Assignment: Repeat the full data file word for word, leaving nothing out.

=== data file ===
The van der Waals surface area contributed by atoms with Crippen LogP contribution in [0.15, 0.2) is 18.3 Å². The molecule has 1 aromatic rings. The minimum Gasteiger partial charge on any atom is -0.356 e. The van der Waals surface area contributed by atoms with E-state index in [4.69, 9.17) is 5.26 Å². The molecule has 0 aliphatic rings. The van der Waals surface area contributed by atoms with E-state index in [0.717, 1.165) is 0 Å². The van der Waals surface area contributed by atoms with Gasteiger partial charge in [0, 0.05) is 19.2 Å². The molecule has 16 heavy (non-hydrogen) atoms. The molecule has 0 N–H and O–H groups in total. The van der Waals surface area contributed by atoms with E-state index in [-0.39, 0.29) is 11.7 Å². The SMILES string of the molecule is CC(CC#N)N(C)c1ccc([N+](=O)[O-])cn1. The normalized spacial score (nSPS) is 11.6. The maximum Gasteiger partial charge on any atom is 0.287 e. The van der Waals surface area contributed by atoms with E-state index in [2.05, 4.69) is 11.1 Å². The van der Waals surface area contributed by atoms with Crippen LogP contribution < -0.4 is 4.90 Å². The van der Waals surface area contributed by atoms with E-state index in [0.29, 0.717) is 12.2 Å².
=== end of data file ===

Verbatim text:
The van der Waals surface area contributed by atoms with Crippen LogP contribution in [0.15, 0.2) is 18.3 Å². The molecule has 1 aromatic rings. The minimum Gasteiger partial charge on any atom is -0.356 e. The van der Waals surface area contributed by atoms with E-state index in [4.69, 9.17) is 5.26 Å². The molecule has 0 aliphatic rings. The van der Waals surface area contributed by atoms with E-state index in [0.717, 1.165) is 0 Å². The van der Waals surface area contributed by atoms with Gasteiger partial charge in [0, 0.05) is 19.2 Å². The molecule has 16 heavy (non-hydrogen) atoms. The molecule has 0 N–H and O–H groups in total. The van der Waals surface area contributed by atoms with E-state index in [-0.39, 0.29) is 11.7 Å². The SMILES string of the molecule is CC(CC#N)N(C)c1ccc([N+](=O)[O-])cn1. The normalized spacial score (nSPS) is 11.6. The maximum Gasteiger partial charge on any atom is 0.287 e. The van der Waals surface area contributed by atoms with E-state index in [2.05, 4.69) is 11.1 Å². The van der Waals surface area contributed by atoms with Crippen LogP contribution < -0.4 is 4.90 Å². The van der Waals surface area contributed by atoms with E-state index in [0.29, 0.717) is 12.2 Å².